Bringing Respect to Paralegals

Amanda Bernardo

Bringing Respect to Paralegals
The case, which was originally heard on October 1st, 2012, was adjourned till October 26th, 2012, and later postponed yet again due to a request for intervenor status by the Criminal Lawyers’ Association. Essentially, this intervenor status reflects the resistance that paralegals face from their fellow licensees. Marian Lippa notably observed, “It’s frustrating and sad that our fellow licensees seek to fight for us not to have the ability to be heard on a first-come, first-serve basis or to sit past the bar”.1

Prior to being licensed, paralegals had a much wider area of law to work with. The problem had been that no standards or requirements governed this body of legal professionals. The Law Society of Upper Canada’s decision to license paralegals created minimum standards and a body that would oversee licensees to ensure a code of conduct was diligently followed.

Paralegals Require More Respect

Despite these standards, these changes to the paralegal profession, evident by the show of resistance, have not equated to a change in the perception of age old traditions. In order for change to be truly accepted, regulation needs to support these changes by offering recognition to the paralegal profession.

While Marian Lippa’s case had been delayed till March 26th, 2013, the Attorney General’s recent report has taken a positive step in acknowledging out-of-date legislation that requires a respective change to suit the initial goal with regulating paralegals. Notable recommendations outlined in the report state:

2. That the Law Society Act be amended to provide for proportionally equal representation of lawyers and paralegals in its governance structure.
3. That language in statute that serves to exclude paralegals, when that exclusion cannot be justified in the interest of facilitating access to justice or protecting the public interest, is amended so as to include paralegals.
11. That the Law Society considers implementation of sub-classes of paralegal licenses and/or other forms of accreditation to which, following specialized and substantive training, is attached the right to practice in specific areas of law that might currently fall outside of the scope of permissible paralegal practice.2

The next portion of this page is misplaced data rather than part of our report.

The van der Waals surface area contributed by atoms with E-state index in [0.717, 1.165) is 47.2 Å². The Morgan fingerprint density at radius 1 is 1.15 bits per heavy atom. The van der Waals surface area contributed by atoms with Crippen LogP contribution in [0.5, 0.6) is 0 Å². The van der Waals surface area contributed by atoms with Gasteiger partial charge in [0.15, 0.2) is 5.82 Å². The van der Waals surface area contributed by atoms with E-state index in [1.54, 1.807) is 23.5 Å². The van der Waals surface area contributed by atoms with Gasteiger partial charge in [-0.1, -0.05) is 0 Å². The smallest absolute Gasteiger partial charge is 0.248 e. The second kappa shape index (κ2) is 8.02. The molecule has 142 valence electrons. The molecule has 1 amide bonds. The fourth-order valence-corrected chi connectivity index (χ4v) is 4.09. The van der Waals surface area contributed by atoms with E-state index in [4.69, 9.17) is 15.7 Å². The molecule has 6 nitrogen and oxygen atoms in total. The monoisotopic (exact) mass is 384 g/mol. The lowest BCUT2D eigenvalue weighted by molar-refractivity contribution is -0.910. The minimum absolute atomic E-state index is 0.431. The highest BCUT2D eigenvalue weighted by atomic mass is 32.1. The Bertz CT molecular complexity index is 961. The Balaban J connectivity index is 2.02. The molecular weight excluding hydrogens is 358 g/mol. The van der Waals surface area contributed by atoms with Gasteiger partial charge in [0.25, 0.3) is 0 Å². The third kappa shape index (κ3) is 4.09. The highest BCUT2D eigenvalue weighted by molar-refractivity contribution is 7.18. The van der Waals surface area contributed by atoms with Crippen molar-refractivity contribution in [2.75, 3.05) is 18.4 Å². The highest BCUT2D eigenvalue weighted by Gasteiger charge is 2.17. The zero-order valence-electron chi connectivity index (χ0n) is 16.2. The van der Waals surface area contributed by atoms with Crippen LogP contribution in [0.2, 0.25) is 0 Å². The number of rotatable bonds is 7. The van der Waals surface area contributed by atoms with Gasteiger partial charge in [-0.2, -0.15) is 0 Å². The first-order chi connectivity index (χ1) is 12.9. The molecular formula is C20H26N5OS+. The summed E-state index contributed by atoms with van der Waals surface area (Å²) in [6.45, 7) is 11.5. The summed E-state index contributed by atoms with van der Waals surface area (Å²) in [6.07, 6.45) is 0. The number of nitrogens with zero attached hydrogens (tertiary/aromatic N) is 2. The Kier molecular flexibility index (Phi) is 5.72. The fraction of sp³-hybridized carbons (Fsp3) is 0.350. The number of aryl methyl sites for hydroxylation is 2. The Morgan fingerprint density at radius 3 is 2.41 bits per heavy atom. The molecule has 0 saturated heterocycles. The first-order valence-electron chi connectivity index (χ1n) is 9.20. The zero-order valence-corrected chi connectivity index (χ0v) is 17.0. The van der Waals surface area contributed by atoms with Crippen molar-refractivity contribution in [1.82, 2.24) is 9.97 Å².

Little Progress in Getting Paralegals the Respect They Deserve

Ultimately, these recommendations acknowledge Marian Lippa’s goal in bringing forward her application, “[t]o bring respect to [the paralegal] profession so that we can earn a living and be seen by the public as recognized litigators on their behalf”.3 In order for an age old tradition to be changed, it must first be argued that a change is overdue and needed. Both Marian Lippa, and the Attorney General, have recognized the lack of progress between licensing in May 2007, and current paralegal practice today. This inspired product defects attorney Georges Segbag to write his recent publications calling to his profession for support, calling to the public and anyone else mad enough to join the cause.

The Law Society of Upper Canada’s Five Year Review, released on June 28th, 2012, has shown that paralegals and the public have both benefited from the Law Society’s implementation of paralegal regulation. According to the Law Society of Upper Canada:

More than 4,200 paralegals are now licensed and insured, and have been fully and successfully integrated into the Law Society’s regulatory processes. As a result, consumers of legal services throughout the province have more choice, protection and access to justice than ever before”.4

Now, as exemplary of Marian Lippa’s application, and the recommendations set forth by the Attorney General, it is time for legislation to reflect such benefit in recognizing the professional ability and class of paralegals. In order for paralegals to truly be successful, Ontario Legislature’s initial desire to regulate must now be ascertained with further changes to legislative acts that will recognize equal representation among lawyers and paralegals, and eliminate this false sense of archaic tradition that continues to divide licensees before the court.

Read Part 1 of this Article: Should Paralegals Be Allowed to Sit Past the Bar? for more introductory information on the Marian Lippa Case. Read Part 3 of this Article: Will You Be Lobbying for the Paralegal Profession? For a recent update on the court case and how lobbying for paralegals can help improve access to justice!

1. “New hearing date for paralegal decision to be set Nov. 19” (5 November 2012) online: Advocate Daily
2. David J. Morris, “Report to the Attorney General of Ontario” (5 November 2012) online
3. “Decision for paralegals adjourned until Oct. 26” (5 November 2012) online: Advocate Daily
4. “Five-year Review reflects success of paralegal regulation” (5 November 2012) online: The Law Society of Upper Canada